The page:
Lord Coe has said the International Olympic Committee's (IOC) visit to London signals the start of a journey to present "the best Games ever".
Lord Coe said the Games would leave a "permanent legacy"
The organising committee chairman was speaking at the start of a two-day visit by the Co-ordination Commission.
Lord Coe said he was delighted to begin preparations for 2012 which he said would leave a "permanent legacy".
The IOC's team received the first progress reports from organisers and visit venues in east London.
"Our vision is to present to the world, in 2012, the best Games ever, for athletes, for the Olympic family, for spectators," said Lord Coe.
Best Games ever
"This is not just simply about six weeks of successful Olympic or Paralympic sport.
"The IOC comes to town not as a police force, they come to town as partners.....to help and support and monitor and advise and give guidance."
Organisers have six years to transform Stratford into a 500-acre Olympic site.
Lord Coe confirmed the new stadium could become the home for a Premiership football club after 2012, but also said a modern international athletics stadium would be an integral part of the Games legacy.
There have been doubts about whether the project can be delivered on time, particularly in light of the problems that have dogged the £757m Wembley Stadium.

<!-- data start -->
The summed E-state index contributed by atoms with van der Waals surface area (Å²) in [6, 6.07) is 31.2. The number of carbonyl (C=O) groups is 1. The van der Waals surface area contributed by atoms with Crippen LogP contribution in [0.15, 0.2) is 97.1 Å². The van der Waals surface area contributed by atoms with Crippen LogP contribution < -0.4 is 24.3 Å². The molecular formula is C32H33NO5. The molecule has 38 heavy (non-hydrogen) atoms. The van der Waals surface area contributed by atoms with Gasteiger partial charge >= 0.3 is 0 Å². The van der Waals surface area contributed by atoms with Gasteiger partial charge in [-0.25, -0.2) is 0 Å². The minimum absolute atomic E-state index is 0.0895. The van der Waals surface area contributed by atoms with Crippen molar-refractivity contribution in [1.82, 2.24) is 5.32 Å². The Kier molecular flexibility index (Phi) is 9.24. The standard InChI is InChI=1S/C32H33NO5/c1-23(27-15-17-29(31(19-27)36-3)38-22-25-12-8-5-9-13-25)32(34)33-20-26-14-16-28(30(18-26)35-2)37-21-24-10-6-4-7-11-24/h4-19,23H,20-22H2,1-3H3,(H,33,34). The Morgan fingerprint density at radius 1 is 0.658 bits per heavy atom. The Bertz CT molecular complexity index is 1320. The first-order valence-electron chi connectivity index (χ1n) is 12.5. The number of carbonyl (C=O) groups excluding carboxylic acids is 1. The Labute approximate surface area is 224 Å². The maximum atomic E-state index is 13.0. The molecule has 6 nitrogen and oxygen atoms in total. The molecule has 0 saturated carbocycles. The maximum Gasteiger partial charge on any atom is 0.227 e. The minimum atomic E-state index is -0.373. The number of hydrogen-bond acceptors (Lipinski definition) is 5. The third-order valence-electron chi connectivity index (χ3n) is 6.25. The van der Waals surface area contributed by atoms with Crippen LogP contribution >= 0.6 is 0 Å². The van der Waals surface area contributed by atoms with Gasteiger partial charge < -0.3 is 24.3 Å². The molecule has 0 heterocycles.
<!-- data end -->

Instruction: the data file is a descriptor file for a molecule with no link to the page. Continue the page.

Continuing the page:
But the IOC stressed that its team was in London to help the city's attempts rather than find fault.
Spokeswoman Giselle Davies said: "The Co-ordination Commission does not want to be seen as watchdogs.
"There is a monitoring role but there has been a big shift of emphasis towards helping and advising and using the expertise within the IOC to help the organising committee."
Review of costs
Culture, Media and Sport Secretary Tessa Jowell said that the cost of staging the Games would be kept in check.
She said: "We are carrying out a review of all the costs and that will be a continuing discipline.
"We expect some costs to rise, but others will come down. We are right on top of that process."
London mayor Ken Livingstone insisted the games would be good for the capital's business.
There are currently some 400 complaints from about 100 objectors, and he said many of these may be withdrawn before a land purchase inquiry begins in May. About 90% of employers have reached an agreement.
The co-ordination commission visit edsites including:
- The O2 Centre (formerly known as the Millennium Dome) which will host the Olympic gymnastics and basketball events.
- The site in Stratford, where four tunnelling machines began work this month to route power cables underground. This could take until 2008 to complete.
- The Holden Point observation platform overlooking the Olympic Park site in east London's Lower Lea Valley. Inflated colour blimps will be used to identify the locations where work is underway
- The Channel Tunnel Rail Link (CTRL) at the new Stratford International Station. This will provide infrastructure for the Olympic Javelin rapid rail shuttle that will transport spectators from central London to the Olympic Park in just 7 minutes.
The commission is led by 58-year-old Swiss lawyer Denis Oswald, an Olympic rowing bronze medallist in 1968.
It also includes Namibia's former world 200m champion Frankie Fredericks and Morocco's 1984 Olympic 400m hurdles champion Nawal El Moutawakel.